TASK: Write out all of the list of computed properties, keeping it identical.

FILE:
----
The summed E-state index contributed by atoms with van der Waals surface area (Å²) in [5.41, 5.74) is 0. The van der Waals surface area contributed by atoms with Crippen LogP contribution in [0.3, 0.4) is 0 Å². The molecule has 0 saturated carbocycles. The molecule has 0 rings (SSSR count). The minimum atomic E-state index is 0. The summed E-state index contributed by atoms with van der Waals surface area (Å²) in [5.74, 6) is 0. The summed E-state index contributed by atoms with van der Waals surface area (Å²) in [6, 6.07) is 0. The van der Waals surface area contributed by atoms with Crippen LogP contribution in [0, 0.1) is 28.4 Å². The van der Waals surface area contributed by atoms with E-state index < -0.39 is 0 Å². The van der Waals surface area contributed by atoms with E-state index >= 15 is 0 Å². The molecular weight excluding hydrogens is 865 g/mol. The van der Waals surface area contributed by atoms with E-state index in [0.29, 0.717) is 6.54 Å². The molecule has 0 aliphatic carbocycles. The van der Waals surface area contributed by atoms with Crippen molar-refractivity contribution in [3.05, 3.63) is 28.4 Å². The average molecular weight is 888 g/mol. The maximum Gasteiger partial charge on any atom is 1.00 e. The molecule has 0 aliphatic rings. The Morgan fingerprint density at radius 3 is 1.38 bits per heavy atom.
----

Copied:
The summed E-state index contributed by atoms with van der Waals surface area (Å²) in [5.41, 5.74) is 0. The van der Waals surface area contributed by atoms with Crippen LogP contribution in [0.3, 0.4) is 0 Å². The molecule has 0 saturated carbocycles. The molecule has 0 rings (SSSR count). The minimum atomic E-state index is 0. The summed E-state index contributed by atoms with van der Waals surface area (Å²) in [5.74, 6) is 0. The summed E-state index contributed by atoms with van der Waals surface area (Å²) in [6, 6.07) is 0. The van der Waals surface area contributed by atoms with Crippen LogP contribution in [0, 0.1) is 28.4 Å². The van der Waals surface area contributed by atoms with E-state index < -0.39 is 0 Å². The van der Waals surface area contributed by atoms with E-state index >= 15 is 0 Å². The molecular weight excluding hydrogens is 865 g/mol. The van der Waals surface area contributed by atoms with E-state index in [0.29, 0.717) is 6.54 Å². The molecule has 0 aliphatic carbocycles. The van der Waals surface area contributed by atoms with Crippen molar-refractivity contribution in [3.05, 3.63) is 28.4 Å². The average molecular weight is 888 g/mol. The maximum Gasteiger partial charge on any atom is 1.00 e. The molecule has 0 aliphatic rings. The Morgan fingerprint density at radius 3 is 1.38 bits per heavy atom.